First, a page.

Neither of my boys can write yet, and my seven-year-old doesn’t care for it, but he loves listening to me tell stories, and once in a while, he will make up a story to tell too. Both my boys love to do puppet shows too, so maybe someday this will lead into more writing.
My seven-year-old seems a little more interested in photography. He wants to be a scientist when he grows up, so he’s interested in using photography as a way of documenting his observations in nature. A year ago we bought him his own point and shoot camera, and he enjoys using it. I’m not pushing my love of photography on him though. So far I have gently helped him concentrate on how to hold the camera steady so he can get focused images, and I think by looking at my photography, he’s naturally catching on to what makes a good composition! As he gets older, I’ll help him learn more, if he wants to learn.
Since his older brother had a camera, my four-year-old wanted one too. We bought him an inexpensive point and shoot too, and he likes taking pictures alongside his brother on our nature walks! More and more often, I find myself leaving my camera at home and letting them do the picture taking!
As for whether they inspire my work – why, yes! As we have begun homeschooling, I have found I am most interested in writing about our lifestyle and helping others who want to homeschool too.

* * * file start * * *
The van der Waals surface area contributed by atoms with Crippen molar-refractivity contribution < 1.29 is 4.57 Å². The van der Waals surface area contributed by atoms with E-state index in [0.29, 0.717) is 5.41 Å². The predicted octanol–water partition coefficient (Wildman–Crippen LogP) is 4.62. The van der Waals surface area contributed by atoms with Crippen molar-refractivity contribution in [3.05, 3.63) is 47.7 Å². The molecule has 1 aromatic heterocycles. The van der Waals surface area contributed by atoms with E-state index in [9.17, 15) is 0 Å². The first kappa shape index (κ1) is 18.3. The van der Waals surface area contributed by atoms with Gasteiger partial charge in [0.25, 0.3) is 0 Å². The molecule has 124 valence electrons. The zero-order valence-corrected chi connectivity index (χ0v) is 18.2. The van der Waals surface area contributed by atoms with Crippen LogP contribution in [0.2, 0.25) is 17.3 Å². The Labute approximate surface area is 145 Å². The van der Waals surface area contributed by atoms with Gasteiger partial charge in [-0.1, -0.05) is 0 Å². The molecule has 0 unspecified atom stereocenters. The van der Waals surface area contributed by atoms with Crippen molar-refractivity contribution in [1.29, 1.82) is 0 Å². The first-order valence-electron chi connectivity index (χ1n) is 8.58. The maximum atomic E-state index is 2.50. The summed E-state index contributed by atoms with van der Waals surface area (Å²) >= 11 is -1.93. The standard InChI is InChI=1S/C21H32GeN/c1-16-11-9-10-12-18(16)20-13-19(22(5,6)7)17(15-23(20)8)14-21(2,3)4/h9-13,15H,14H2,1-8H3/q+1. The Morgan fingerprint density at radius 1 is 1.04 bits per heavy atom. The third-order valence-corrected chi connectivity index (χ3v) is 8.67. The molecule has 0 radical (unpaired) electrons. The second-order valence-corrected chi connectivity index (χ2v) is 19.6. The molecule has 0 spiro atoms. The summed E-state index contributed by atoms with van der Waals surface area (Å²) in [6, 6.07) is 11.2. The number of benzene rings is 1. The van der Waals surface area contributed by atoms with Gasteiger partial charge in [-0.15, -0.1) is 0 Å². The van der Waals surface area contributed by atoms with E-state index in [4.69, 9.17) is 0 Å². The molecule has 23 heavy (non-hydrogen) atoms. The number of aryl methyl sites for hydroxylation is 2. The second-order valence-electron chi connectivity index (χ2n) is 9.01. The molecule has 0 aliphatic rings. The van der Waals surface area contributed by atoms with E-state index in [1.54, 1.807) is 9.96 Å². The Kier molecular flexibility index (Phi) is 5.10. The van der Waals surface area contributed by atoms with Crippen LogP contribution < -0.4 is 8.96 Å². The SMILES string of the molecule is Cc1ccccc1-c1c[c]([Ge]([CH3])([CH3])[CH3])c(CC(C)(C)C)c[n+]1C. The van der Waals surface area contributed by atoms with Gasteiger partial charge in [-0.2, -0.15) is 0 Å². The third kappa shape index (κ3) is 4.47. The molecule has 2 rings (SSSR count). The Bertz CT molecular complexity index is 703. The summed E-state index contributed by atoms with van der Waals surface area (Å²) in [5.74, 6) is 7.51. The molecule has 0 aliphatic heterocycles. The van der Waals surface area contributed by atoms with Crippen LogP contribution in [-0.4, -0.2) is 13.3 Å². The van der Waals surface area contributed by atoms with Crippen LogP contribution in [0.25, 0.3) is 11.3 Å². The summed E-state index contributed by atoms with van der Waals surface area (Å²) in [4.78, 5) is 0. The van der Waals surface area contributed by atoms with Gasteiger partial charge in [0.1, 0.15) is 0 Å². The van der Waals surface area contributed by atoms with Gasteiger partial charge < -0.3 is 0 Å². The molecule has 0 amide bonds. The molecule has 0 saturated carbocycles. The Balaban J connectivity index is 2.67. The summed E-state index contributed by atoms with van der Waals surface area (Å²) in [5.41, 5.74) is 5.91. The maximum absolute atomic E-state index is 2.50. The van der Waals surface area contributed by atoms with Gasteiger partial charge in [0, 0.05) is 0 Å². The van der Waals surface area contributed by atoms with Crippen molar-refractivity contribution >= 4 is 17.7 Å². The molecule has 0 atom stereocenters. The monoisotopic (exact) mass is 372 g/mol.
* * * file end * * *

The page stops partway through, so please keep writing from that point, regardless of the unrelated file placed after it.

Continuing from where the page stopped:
7. What have you sacrificed in order to make art?
A stable income, a clean house, regular exercise and sometimes a healthy diet.
8. What have you gained from creating art?
It keeps me steady. It brings me joy.
9. Where do you want your art to go over the next few years? Goals?
Recently I was approached about coming on board the staff of a new magazine for homeschoolers: home l school l life. The first issue will be released in April. I’m the magazine’s senior editor, and I’m thrilled that this may be my opportunity to make a little income while using my talents as a writer and photographer as well as editing, which I enjoy too. So for the foreseeable future, I will be giving my all to this magazine and hoping to make it a success. If it is a success, I think there’s a lot more we can do to help the homeschool community, and I’m excited about the possibilities because more and more, I find that connecting with others and encouraging others makes me very happy.
As my boys get bigger and depending on how the magazine goes, I will focus more on freelance writing and writing e-books. I especially want to write a book for parents on how to tell stories to their children. It’s always my goal to become a better photographer, and I can’t wait until I have the time to join one or two of the local photography groups near where I live. I would like to meet other photographers and just have fun sharing images and setting small goals for ourselves.